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Busy Summer For Terror Fight

Secretary of Homeland Security Tom Ridge gestures during a hearing on Tuesday, Feb. 10, 2004 in Washington. Ridge testified before the Senate Appropriations Committee about the Homeland Security Department's 2005 budget.
AP
With an eye on a large number of symbolic gatherings, Homeland Security Secretary Tom Ridge is forming a new government task force to better coordinate public and private security — and hopefully prevent the next terrorist attack.

Beginning with the dedication of the new World War II Memorial in Washington over the Memorial Day weekend, Ridge said high-profile public events this year may be attractive targets for al Qaeda and like-minded terrorist groups.

"We are rich with opportunities this year for terrorists to shake our will," Ridge said in a telephone interview Sunday. "The message is that Homeland Security doesn't wait to raise the threat level in order to make us safer and more secure."

"We are going to increase our vigilance," he said later.

With the new task force, Homeland Security officials will be joined by representatives from eight Cabinet-level agencies in an effort to improve coordination as the government works to secure critical infrastructure and increase the nation's readiness.

Ridge was to announce the move officially in a speech Monday at a National Association of Broadcasters meeting in Las Vegas.

Ridge said officials don't have specific intelligence about possible attacks. But based on analysis, the government is paying attention to potential targets.

These include next month's war memorial dedication, the June meeting in Georgia of the Group of Eight industrialized nations, large gatherings nationwide for Fourth of July celebrations, the July Democratic convention in Boston, the August Republican convention in New York and the August Olympics in Athens.

Jose Maria Aznar, outgoing prime minister of Spain and a strong U.S. ally in the war in Iraq, has warned President Bush that terrorists may try to affect the U.S. elections in November, as they did in Spain with the March 11 Madrid train bombings. Nearly 200 died, and Aznar's ruling Popular Party lost to a rival calling for the pullout of Spanish troops from Iraq.

"I told George Bush, and (British Prime Minister) Tony Blair and other political leaders to be extremely careful before elections … and to be very vigilant," Aznar said in a broadcast interview.

Aznar's Popular Party was favored to win the election until the four commuter trains were attacked. "It is obvious that these attacks were looking for a political effect," he said.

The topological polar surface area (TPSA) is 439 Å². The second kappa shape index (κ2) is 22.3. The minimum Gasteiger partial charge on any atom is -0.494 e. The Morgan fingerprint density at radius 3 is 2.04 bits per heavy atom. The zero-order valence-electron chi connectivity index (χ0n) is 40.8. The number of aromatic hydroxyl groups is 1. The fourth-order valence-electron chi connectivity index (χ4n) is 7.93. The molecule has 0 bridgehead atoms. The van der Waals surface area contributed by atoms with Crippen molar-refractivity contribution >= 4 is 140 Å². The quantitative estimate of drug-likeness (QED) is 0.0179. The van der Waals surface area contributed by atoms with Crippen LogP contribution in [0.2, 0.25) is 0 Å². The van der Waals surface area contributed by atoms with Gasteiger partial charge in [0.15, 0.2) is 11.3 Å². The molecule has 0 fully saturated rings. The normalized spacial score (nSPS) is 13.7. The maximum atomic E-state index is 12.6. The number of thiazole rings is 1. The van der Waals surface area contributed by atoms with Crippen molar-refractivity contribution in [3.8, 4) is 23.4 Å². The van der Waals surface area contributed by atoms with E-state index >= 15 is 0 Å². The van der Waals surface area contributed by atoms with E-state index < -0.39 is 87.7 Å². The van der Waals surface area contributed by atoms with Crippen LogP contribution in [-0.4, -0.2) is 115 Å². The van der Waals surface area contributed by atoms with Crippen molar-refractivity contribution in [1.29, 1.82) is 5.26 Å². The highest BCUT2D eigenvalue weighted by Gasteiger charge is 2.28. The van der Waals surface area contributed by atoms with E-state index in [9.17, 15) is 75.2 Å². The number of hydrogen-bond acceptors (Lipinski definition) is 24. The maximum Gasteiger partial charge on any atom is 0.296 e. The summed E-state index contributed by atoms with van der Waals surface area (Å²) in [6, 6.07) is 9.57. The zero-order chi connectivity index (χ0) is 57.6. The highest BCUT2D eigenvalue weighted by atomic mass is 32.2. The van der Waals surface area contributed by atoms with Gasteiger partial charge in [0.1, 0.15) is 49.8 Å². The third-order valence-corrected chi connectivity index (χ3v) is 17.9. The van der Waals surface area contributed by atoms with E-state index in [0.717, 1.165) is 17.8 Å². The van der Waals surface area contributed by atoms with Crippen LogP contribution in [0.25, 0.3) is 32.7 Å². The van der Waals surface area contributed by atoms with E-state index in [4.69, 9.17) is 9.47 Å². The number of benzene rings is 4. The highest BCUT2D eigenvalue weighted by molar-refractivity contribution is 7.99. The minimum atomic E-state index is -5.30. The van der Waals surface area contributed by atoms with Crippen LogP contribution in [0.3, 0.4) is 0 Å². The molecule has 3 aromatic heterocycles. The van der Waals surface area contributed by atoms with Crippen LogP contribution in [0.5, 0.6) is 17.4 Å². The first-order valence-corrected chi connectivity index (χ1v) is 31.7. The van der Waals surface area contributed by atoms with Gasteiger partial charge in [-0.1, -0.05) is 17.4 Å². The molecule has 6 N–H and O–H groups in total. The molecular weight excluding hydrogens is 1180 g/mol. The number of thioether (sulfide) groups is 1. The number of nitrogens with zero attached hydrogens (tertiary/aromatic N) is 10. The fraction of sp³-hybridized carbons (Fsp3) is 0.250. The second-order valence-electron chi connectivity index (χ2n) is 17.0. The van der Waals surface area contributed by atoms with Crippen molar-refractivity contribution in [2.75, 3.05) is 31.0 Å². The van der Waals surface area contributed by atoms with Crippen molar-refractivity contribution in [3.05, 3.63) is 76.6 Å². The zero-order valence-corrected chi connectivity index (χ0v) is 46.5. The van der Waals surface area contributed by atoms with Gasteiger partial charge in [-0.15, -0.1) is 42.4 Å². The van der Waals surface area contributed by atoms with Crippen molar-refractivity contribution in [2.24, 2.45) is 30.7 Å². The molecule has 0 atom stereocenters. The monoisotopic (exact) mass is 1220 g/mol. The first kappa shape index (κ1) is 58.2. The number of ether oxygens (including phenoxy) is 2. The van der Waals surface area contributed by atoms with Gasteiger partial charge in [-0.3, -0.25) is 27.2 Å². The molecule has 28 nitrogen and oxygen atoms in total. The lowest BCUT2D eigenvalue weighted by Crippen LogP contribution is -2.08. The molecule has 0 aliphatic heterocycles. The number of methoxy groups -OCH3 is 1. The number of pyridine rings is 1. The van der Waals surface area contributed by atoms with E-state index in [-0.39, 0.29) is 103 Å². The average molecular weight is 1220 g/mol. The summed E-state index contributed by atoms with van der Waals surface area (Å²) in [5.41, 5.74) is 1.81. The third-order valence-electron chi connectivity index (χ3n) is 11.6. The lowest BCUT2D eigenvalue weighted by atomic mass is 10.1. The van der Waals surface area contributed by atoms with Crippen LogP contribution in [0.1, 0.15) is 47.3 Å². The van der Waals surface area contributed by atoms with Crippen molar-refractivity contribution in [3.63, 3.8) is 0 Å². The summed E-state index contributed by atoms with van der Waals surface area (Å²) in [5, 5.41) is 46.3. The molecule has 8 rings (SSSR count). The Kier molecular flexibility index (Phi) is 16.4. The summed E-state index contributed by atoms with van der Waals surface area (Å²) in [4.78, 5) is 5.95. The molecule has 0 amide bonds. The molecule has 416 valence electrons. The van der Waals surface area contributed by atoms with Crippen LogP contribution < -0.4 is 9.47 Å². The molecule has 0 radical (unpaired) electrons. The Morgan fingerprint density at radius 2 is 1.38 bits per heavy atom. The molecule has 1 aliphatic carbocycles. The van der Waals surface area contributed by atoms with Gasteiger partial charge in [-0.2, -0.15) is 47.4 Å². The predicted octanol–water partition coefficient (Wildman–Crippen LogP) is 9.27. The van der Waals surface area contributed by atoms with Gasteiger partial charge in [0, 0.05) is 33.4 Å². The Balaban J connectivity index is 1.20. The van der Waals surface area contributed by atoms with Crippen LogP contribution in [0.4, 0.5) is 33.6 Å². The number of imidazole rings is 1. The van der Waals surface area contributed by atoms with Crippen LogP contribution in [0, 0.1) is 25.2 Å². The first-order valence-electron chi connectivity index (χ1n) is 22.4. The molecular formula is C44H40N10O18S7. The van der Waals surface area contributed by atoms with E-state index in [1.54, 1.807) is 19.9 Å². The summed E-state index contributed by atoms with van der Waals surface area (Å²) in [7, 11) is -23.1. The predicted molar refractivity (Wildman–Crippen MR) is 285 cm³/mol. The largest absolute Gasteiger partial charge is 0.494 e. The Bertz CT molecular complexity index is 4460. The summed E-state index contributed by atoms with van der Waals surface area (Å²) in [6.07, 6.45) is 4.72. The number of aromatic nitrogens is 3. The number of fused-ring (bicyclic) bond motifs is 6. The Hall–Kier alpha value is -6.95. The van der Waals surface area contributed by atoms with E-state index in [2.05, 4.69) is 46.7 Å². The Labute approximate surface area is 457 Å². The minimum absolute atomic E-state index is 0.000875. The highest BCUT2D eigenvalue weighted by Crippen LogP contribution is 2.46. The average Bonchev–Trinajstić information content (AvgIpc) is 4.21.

National security adviser Condoleezza Rice said Sunday the United States is bracing for possible attacks before the elections.

The opportunity for terrorists to try to influence the election, as was the case last month in Spain, appears to be an opportunity that would "be too good to pass up for them," Rice said.

"I think that we do have to take very seriously the thought that the terrorists might have learned, we hope, the wrong lesson from Spain," Rice said on a Sunday morning talk show.

"I think we also have to take seriously that they might try during the cycle leading up to the election to do something," she said.

"We are actively looking at that possibility, actively trying to see — to make certain that we are responding appropriately," she said.

Ridge, however, said the elections are not the factor in forming the "working group," which still lacks an official-sounding name. "Depending on how the terrorists interpret Spain's response — whether it did or did not impact — is almost immaterial to this effort," he said. "Again, we know we are the No. 1 target."

Even though the nation spends most of its time at yellow alert — the middle of a five-point terror warning spectrum — Ridge said security is still stronger than it was a year ago and will continue to improve.

Extensive plans are already in the works to protect the party conventions and the G-8 meeting, which have been classified as National Security Special Events. With the designation — a concept that evolved from the 1996 Summer Olympics in Atlanta — comes heightened security coordinated by Homeland Security's Secret Service agency.

To improve security operations for these and other high-profile events, Ridge said his department is leaning on its authority from two of Mr. Bush's homeland-security directives to create the task force, which will also work with industry, governors and police and other first responders. The group, for instance, will coordinate with states to implement the infrastructure strategies they have submitted to his department.

"Chemical facilities have been on everybody's mind," Ridge said, noting that Homeland Security is already working with states and companies to protect more than 300 identified chemical sites.

"There will be a lot more activity in the months ahead," he said.

According to published reports, efforts to secure the Democratic convention in Boston mean that parts of Interstate 93, which runs through downtown, and a major T station will be closed. In New York, there are questions over how the convention will affect Amtrak, commuter rail and subway service.